It's only natural that many investors, especially those who are new to the game, prefer to buy shares in 'sexy' stocks with a good story, even if those businesses lose money. But as Peter Lynch said in One Up On Wall Street, 'Long shots almost never pay off.'
In the age of tech-stock blue-sky investing, my choice may seem old fashioned; I still prefer profitable companies like Northern Trust (NASDAQ:NTRS). While that doesn't make the shares worth buying at any price, you can't deny that successful capitalism requires profit, eventually. While a well funded company may sustain losses for years, unless its owners have an endless appetite for subsidizing the customer, it will need to generate a profit eventually, or else breathe its last breath.
Northern Trust's Earnings Per Share Are Growing.
As one of my mentors once told me, share price follows earnings per share (EPS). Therefore, there are plenty of investors who like to buy shares in companies that are growing EPS. Impressively, Northern Trust has grown EPS by 17% per year, compound, in the last three years. If the company can sustain that sort of growth, we'd expect shareholders to come away winners.
I like to see top-line growth as an indication that growth is sustainable, and I look for a high earnings before interest and taxation (EBIT) margin to point to a competitive moat (though some companies with low margins also have moats). Not all of Northern Trust's revenue this year is revenue from operations, so keep in mind the revenue and margin numbers I've used might not be the best representation of the underlying business. Northern Trust maintained stable EBIT margins over the last year, all while growing revenue 3.6% to US$6.0b. That's a real positive.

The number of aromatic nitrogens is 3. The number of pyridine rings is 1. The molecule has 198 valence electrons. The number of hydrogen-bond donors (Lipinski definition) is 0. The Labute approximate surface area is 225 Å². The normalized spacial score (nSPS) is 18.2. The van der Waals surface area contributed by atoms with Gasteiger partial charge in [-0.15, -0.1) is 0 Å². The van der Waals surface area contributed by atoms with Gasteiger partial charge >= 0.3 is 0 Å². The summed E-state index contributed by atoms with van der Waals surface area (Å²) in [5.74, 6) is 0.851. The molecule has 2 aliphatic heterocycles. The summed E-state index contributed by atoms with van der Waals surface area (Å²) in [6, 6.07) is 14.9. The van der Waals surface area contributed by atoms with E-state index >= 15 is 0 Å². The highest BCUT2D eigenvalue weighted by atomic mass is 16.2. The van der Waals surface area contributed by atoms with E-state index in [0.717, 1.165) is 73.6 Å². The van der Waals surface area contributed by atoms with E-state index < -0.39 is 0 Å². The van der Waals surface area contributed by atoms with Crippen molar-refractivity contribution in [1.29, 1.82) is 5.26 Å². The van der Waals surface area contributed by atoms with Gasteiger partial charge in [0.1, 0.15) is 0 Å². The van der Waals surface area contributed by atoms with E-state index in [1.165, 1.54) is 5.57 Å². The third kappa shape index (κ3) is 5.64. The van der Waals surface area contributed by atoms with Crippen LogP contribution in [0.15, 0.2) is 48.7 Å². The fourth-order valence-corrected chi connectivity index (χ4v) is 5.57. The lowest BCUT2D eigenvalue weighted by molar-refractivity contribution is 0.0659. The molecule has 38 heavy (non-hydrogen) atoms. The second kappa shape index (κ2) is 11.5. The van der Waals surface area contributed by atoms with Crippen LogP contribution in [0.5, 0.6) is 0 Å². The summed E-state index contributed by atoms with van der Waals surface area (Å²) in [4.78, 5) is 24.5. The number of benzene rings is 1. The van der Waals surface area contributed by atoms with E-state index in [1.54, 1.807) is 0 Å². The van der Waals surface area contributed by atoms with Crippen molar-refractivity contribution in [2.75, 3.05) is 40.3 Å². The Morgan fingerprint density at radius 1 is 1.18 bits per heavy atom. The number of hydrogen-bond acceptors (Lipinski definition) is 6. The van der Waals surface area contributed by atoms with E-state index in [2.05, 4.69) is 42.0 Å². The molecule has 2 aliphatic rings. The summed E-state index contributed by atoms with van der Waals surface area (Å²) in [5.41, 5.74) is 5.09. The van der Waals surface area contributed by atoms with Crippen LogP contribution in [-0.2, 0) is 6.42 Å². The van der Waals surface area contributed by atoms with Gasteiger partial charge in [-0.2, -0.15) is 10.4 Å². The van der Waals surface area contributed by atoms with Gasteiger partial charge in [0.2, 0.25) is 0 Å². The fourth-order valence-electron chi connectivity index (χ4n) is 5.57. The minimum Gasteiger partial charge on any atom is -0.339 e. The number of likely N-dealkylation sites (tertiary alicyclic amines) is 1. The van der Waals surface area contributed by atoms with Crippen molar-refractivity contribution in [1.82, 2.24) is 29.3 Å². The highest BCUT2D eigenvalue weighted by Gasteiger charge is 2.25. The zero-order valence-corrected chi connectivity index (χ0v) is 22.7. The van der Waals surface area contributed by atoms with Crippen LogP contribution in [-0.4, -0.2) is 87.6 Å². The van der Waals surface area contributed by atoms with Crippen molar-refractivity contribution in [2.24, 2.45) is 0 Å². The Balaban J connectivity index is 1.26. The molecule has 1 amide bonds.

The chart below shows how the company's bottom and top lines have progressed over time. For finer detail, click on the image.
The trick, as an investor, is to find companies that are going to perform well in the future, not just in the past. To that end, right now and today, you can check our visualization of consensus analyst forecasts for future Northern Trust EPS 100% free.
Are Northern Trust Insiders Aligned With All Shareholders?
We would not expect to see insiders owning a large percentage of a US$19b company like Northern Trust. But we do take comfort from the fact that they are investors in the company. Indeed, they have a glittering mountain of wealth invested in it, currently valued at US$260m. I would find that kind of skin in the game quite encouraging, if I owned shares, since it would ensure that the leaders of the company would also experience my success, or failure, with the stock.
It means a lot to see insiders invested in the business, but I find myself wondering if remuneration policies are shareholder friendly. Well, based on the CEO pay, I'd say they are indeed. For companies with market capitalizations over US$8.0b, like Northern Trust, the median CEO pay is around US$11m.
Northern Trust offered total compensation worth US$8.0m to its CEO in the year to December 2018. That seems pretty reasonable, especially given its below the median for similar sized companies. CEO compensation is hardly the most important aspect of a company to consider, but when its reasonable that does give me a little more confidence that leadership are looking out for shareholder interests. It can also be a sign of good governance, more generally.
Should You Add Northern Trust To Your Watchlist?
You can't deny that Northern Trust has grown its earnings per share at a very impressive rate. That's attractive. If that's not enough, consider also that the CEO pay is quite reasonable, and insiders are well-invested alongside other shareholders. Each to their own, but I think all this makes Northern Trust look rather interesting indeed. If you think Northern Trust might suit your style as an investor, you could go straight to its annual report, or you could first check our discounted cash flow (DCF) valuation for the company.
Although Northern Trust certainly looks good to me, I would like it more if insiders were buying up shares. If you like to see insider buying, too, then this free list of growing companies that insiders are buying, could be exactly what you're looking for.
Please note the insider transactions discussed in this article refer to reportable transactions in the relevant jurisdiction
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